|Mattress Show Room, W. & J. Sloane (Metropolitan Museum of Art)|
Went to buy eyeglasses the other day. I had mangled my current pair roughhousing with the boys, and while the glasses were still wearable, they threatened to snap at some moment of maximum inconvenience. Why not cleverly sidestep the crisis by getting a new pair first?
But buying glasses is itself a crisis, or at least a tough decision. It's like buying a new nose. They perch on your face for years and years, defining you. And they cost almost as much as a new nose, which only makes the decision more difficult.
Of course I told myself the Mattress Story, even before I got to the store, for support and inspiration. The Mattress Story is one of those cherished family tales used to define a person, in this case my brother Sam, the decisive executive.
This was about 10 years ago. He had just moved from Tokyo to Chicago and was living with me on Logan Boulevard, sleeping on the sofa. He needed a bed. We visited a mattress store on North Halsted Street. Sam immediately flopped backward on a mattress/box spring set, closed his eyes, spread his arms, and seemed to doze for a second. Then his eyes snapped open and he popped up.
"This one is fine," he announced. He moved to the cash register, taking out his wallet. This astounded me, shocked me. "But what about that one?" I said, wedging myself between him and the register, pointing to another, randomly chosen bed. "Or that one." The store offered about two dozen beds.
"This one is fine," repeated my brother, a little impatiently. I began to protest, agog, but he stayed on his feet, paid for the mattress, and left.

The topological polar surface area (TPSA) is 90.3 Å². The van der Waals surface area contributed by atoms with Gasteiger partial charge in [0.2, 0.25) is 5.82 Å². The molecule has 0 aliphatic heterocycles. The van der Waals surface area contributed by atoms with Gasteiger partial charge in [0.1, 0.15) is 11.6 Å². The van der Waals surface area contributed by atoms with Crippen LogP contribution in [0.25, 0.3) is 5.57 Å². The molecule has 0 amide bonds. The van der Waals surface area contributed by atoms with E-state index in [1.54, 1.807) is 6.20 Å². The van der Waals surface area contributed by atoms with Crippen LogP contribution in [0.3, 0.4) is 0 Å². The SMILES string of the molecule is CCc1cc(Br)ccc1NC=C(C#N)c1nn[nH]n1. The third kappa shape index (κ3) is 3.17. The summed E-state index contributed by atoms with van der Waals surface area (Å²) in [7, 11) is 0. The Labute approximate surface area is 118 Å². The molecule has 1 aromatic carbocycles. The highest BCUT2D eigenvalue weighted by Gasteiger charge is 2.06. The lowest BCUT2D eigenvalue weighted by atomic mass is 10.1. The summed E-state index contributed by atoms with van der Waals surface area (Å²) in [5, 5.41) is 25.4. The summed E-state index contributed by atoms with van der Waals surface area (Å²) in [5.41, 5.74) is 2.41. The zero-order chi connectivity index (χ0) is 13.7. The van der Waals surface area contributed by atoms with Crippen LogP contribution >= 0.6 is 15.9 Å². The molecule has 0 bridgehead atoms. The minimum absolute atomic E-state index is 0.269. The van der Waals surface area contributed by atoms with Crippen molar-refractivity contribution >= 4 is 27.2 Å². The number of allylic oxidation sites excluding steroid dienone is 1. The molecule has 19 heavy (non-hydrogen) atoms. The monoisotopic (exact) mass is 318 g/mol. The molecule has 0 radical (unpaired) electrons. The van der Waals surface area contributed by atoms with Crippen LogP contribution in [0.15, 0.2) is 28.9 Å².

I could never do that. Never, ever, ever. I would have to carefully lay on each mattress, from the $100 aqua foam pallet destined for a fleabag motel, to the $2,500 deluxe luxury model, all gold and satiny braid, which I could never buy anyway. I would narrow them down to two choices that were completely identical, then agonize, back and forth between them, sweating and mumbling and flopping from one bed to another until a crowd gathered and I just picked one to end the embarrassing ordeal, so I could flee the store, heart palpitating, already regretting my decision.
So you can imagine how an eyeglass store, with its hundreds of frames of all sizes and varieties, would pose a problem. I tried to coax my wife along to make the decision for me, but she was too savvy. "You can do it," she said.
And I did, in my fashion. I actually, sincerely liked the first frame I touched. Stylish. Handsome, in my estimation. I thought about buying that one and being done with it. But no. That is not my way. I had to carefully examine every single frame in the store, forcing myself to select a second choice, which I then spent 20 minutes comparing to the first choice, sitting before a mirror, putting on one pair, then the other, then my present pair, again and again and again, polling the clerks, the optometrist in the back, flipping a coin at one point, contemplating running out to get my wife.
And then I bought the first pair I tried on.
But life offers compensation. While I agonize over the big-ticket items—I'm sure many people have less anxiety deciding to move abroad than I do choosing a sofa—at least there aren't too many of those decisions. It's not as if you buy a new car every week. And the small, what's-for-lunch questions are a breeze for me.
I flop open the menu, pick something, usually a club sandwich on wheat toast, snap the menu closed, and am whistling and drumming my fingers, along with the waiter, while my wife silently stares at the menu as if it were written in a foreign language. And am I sympathetic, based on my own difficulties with certain decisions? Of course not.
—Originally published in the Sun-Times, May 13, 1999